Learning to Discern#7. “Self-discernment.”

Learning to Discern#7. “Self-discernment.”

I do not remember any specific details of when, where or who, but I do remember what I was planning to do. I was about to speak my mind to a brother’s bad attitude in a rather unrestrained manner. Fortunately, two things were happening at the same time. Firstly, the brother wouldn’t stop talking, and secondly someone was watching me. Just as I was about to launch forth my youthful ire, a good sister came up beside me and put her hand on my shoulder. It was not only enough to stop me from overreacting, but it was also the fulfilment of the scripture:
“Even fools are thought wise if they keep silent, and discerning if they hold their tongues” (Proverbs 17:28).

According to the scripture’s backhanded manner, she had made a ‘Wiseman’ out of me for remaining silent.

However, she had also fulfilled another scripture. The one that bestowed upon her the divine family blessing:
“Blessed are the peacemakers, for they will be called children of God” (Matthew 5:9).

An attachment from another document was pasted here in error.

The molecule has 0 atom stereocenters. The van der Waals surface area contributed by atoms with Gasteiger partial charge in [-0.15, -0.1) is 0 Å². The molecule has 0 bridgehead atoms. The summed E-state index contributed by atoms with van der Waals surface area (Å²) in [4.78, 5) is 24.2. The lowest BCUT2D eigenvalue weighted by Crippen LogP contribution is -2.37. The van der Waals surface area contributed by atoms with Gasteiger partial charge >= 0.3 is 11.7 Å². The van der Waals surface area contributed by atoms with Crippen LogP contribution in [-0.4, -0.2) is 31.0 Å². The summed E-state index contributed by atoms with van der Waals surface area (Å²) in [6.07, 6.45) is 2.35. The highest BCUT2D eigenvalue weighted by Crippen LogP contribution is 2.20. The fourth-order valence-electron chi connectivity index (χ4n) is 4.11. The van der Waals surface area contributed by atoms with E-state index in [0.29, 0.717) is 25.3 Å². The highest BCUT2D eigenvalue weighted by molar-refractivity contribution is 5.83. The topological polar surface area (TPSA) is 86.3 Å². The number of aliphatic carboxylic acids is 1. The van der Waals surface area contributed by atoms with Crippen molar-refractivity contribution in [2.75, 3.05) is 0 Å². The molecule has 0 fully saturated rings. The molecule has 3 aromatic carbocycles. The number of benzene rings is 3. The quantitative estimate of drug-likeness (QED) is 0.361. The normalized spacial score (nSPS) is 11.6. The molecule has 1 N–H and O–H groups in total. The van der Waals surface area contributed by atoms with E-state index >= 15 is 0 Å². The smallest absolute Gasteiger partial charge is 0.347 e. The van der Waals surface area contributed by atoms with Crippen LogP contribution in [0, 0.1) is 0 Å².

Words are powerful. They are designed to communicate the best that God has made of us. It is our added corruption that breaks in and destroys the Majestic intent.

The thought that we should restrain each other, lest we make fools of ourselves, seems childish. And, in a perfect world that would be so. But given that we bring to our conversations sets of conflicting emotions, it can be a blessing to have a minder nearby.

It is a sad day when God must go to extreme lengths to restrain a man from saying things he shouldn’t. Peter reminds us of how God dealt with Balaam:
“But he was rebuked for his wrongdoing by a donkey—an animal without speech—who spoke with a human voice and restrained the prophet’s madness” (1Pet.2:16).

Consequently, self-discernment appears to be a skill worth praying for.

John Staiger

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